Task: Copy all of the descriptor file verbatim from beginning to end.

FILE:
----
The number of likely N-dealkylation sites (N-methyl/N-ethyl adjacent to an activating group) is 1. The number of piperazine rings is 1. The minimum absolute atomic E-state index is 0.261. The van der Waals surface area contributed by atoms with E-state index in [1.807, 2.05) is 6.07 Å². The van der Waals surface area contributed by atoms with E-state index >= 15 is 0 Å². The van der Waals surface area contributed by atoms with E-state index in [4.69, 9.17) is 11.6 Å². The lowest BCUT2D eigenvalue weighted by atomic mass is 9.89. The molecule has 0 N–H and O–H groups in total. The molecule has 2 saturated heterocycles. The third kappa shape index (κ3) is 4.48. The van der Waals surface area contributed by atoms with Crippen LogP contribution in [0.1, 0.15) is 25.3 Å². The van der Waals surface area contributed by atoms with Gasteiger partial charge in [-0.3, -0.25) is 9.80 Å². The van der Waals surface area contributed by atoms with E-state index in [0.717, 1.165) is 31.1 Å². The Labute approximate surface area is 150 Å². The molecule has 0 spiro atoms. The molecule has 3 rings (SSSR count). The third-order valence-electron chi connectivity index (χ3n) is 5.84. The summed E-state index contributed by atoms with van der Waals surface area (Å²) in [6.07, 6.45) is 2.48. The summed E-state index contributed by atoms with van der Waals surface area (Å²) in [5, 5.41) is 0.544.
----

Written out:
The number of likely N-dealkylation sites (N-methyl/N-ethyl adjacent to an activating group) is 1. The number of piperazine rings is 1. The minimum absolute atomic E-state index is 0.261. The van der Waals surface area contributed by atoms with E-state index in [1.807, 2.05) is 6.07 Å². The van der Waals surface area contributed by atoms with E-state index >= 15 is 0 Å². The van der Waals surface area contributed by atoms with E-state index in [4.69, 9.17) is 11.6 Å². The lowest BCUT2D eigenvalue weighted by atomic mass is 9.89. The molecule has 0 N–H and O–H groups in total. The molecule has 2 saturated heterocycles. The third kappa shape index (κ3) is 4.48. The van der Waals surface area contributed by atoms with Crippen LogP contribution in [0.1, 0.15) is 25.3 Å². The van der Waals surface area contributed by atoms with Gasteiger partial charge in [-0.3, -0.25) is 9.80 Å². The van der Waals surface area contributed by atoms with E-state index in [0.717, 1.165) is 31.1 Å². The Labute approximate surface area is 150 Å². The molecule has 0 spiro atoms. The molecule has 3 rings (SSSR count). The third-order valence-electron chi connectivity index (χ3n) is 5.84. The summed E-state index contributed by atoms with van der Waals surface area (Å²) in [6.07, 6.45) is 2.48. The summed E-state index contributed by atoms with van der Waals surface area (Å²) in [5, 5.41) is 0.544.